Tomb Raider: Where the Survivor Stumbled

Let’s get the full disclosure part out of the way up front, shall we?

  • I love the new Tomb Raider.
  • I’ve never played a previous Lara Croft game.
  • I have 100% campaign completion on Normal, am going back through for my Hard playthrough, and recently bought a few cables so that I can play multiplayer with voice chat over PSN.
  • Nothing I’m about to say precludes my resounding recommendation that people go buy and play this fantastic game. It tells a great story, it’s set in a breathtaking environment, has some fantastic, memorable music, and is just a ton of fun, particularly if you’re the sort of person who feels compelled to find and collect anything that causes an incomplete fraction to pop up on your screen when you find one of it.

But in the wake of news of “disappointing sales” and a flood of unhappiness and ranting following the announcement that no single-player DLC is planned for the game, I think it’s worth looking at what happened and considering why.

The number one problem I have with Tomb Raider is that it is too easy. I say that not as a long-time fan who misses the challenges of older games, but as a platformer aficionado who has tackled extremely challenging and hazardous tombs in, say, several Assassin’s Creed games over the years (tombs which aren’t even fundamental to the franchise’s story or branding) and found that the most difficult moments in Tomb Raider were a cakewalk when compared to other games it can’t help being held up against. I had to work far harder to achieve full campaign completion in pretty much every other platform/exploration-driven game I’ve ever played (going back to PS1, say).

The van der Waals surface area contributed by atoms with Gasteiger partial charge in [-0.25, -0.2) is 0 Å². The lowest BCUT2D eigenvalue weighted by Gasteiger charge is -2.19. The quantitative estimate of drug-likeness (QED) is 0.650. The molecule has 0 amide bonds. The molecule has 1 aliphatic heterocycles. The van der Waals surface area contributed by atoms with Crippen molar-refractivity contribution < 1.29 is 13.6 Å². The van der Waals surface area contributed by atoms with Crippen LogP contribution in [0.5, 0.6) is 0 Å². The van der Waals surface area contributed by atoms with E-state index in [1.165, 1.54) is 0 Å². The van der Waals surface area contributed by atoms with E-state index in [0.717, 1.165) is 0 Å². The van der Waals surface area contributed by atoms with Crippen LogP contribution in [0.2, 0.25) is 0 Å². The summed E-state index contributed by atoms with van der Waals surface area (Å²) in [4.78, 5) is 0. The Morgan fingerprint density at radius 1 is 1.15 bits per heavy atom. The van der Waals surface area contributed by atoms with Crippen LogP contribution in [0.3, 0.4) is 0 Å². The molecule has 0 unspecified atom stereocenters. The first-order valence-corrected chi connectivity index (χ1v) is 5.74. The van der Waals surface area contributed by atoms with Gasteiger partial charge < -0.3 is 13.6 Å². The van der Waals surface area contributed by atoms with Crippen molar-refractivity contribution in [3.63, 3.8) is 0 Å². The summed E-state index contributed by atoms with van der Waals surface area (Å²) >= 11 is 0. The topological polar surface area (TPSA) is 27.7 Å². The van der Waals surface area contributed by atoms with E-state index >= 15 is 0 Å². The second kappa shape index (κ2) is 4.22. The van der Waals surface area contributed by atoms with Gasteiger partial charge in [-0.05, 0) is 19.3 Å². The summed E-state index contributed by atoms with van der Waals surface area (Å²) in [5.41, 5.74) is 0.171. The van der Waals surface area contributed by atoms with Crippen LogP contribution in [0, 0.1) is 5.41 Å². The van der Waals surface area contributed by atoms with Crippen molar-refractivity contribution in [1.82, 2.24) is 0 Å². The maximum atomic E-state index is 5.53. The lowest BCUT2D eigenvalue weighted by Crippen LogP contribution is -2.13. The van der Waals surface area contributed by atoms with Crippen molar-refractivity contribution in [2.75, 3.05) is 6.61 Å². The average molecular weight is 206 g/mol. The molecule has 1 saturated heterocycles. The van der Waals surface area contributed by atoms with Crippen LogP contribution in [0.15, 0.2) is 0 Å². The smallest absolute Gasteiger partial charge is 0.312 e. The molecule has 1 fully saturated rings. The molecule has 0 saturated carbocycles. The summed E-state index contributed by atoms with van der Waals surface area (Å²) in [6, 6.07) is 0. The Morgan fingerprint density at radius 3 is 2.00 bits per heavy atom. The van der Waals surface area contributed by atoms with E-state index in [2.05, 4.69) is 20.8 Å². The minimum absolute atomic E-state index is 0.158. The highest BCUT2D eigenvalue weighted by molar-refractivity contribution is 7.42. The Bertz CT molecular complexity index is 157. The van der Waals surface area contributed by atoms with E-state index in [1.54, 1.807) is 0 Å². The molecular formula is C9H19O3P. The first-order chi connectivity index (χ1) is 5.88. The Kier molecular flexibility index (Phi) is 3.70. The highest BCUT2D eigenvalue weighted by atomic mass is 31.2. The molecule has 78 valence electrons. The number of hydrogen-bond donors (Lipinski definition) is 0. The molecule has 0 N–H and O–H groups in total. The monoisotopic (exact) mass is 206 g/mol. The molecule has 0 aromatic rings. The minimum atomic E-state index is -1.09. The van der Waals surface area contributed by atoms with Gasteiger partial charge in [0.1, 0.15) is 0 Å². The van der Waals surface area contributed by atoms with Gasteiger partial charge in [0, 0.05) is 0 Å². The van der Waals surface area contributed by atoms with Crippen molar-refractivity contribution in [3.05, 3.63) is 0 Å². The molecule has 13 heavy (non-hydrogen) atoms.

That’d be alarming even if this weren’t called “Tomb Raider” and if the franchise’s core fanbase hadn’t fallen in love with the challenge of each tomb. So while I think any fans who pass on this game because of its representation of Lara are simply making an incredibly ignorant decision, the fans who pass because of the lack of challenge? They have a point. It may be a great game, but it isn’t the type of game they wanted to play, not the type of game Tomb Raider used to feel like.

So here’s my “review.” If you played Tomb Raider for Lara, pick this up. If you played Tomb Raider for the sense of mystery, discovery, and adventure, pick this up. But if you played for puzzles that could stump you for hours, and if your sense of achievement is tied to the difficulty of overcoming extreme challenge? Then maybe this isn’t for you after all. And I think the extent to which that may apply to a lot of people who loved Tomb Raider in the past is rather sad. But beyond that, I can’t think of many reasons not to play this game.

While all that may seem a bit unrelated to the backlash over DLC, it honestly isn’t tangential at all. The campaign established a great toolset and delivered progressively harder tombs as Lara combed Yamatai, and I don’t think I was the only fan who not only hoped but took for granted that a “challenging tombs” pack was going to come out sometime soon. We were prepared to pay extra money for the challenge that was blatantly missing from the game. And then we found out it wasn’t coming…ever.